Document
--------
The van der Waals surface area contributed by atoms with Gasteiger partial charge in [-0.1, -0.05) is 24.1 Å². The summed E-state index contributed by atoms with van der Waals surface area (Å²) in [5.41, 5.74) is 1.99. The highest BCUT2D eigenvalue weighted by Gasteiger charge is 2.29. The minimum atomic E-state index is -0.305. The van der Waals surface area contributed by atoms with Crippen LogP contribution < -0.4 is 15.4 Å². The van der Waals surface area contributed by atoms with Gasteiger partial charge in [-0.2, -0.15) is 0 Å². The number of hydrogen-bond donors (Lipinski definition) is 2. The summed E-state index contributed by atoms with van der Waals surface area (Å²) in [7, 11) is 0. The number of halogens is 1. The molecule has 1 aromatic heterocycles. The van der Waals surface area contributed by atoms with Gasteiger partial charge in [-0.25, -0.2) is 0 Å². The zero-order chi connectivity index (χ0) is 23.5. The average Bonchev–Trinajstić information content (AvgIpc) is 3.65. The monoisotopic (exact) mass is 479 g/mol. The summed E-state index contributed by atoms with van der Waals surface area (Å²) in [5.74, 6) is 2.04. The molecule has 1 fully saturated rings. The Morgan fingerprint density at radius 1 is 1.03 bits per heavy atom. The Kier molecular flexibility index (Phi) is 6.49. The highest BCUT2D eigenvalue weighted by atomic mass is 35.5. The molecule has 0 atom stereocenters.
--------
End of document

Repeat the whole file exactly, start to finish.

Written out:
The van der Waals surface area contributed by atoms with Gasteiger partial charge in [-0.1, -0.05) is 24.1 Å². The summed E-state index contributed by atoms with van der Waals surface area (Å²) in [5.41, 5.74) is 1.99. The highest BCUT2D eigenvalue weighted by Gasteiger charge is 2.29. The minimum atomic E-state index is -0.305. The van der Waals surface area contributed by atoms with Crippen LogP contribution < -0.4 is 15.4 Å². The van der Waals surface area contributed by atoms with Gasteiger partial charge in [-0.2, -0.15) is 0 Å². The number of hydrogen-bond donors (Lipinski definition) is 2. The summed E-state index contributed by atoms with van der Waals surface area (Å²) in [7, 11) is 0. The number of halogens is 1. The molecule has 1 aromatic heterocycles. The van der Waals surface area contributed by atoms with Gasteiger partial charge in [-0.25, -0.2) is 0 Å². The zero-order chi connectivity index (χ0) is 23.5. The average Bonchev–Trinajstić information content (AvgIpc) is 3.65. The monoisotopic (exact) mass is 479 g/mol. The summed E-state index contributed by atoms with van der Waals surface area (Å²) in [5.74, 6) is 2.04. The molecule has 1 fully saturated rings. The Morgan fingerprint density at radius 1 is 1.03 bits per heavy atom. The Kier molecular flexibility index (Phi) is 6.49. The highest BCUT2D eigenvalue weighted by atomic mass is 35.5. The molecule has 0 atom stereocenters.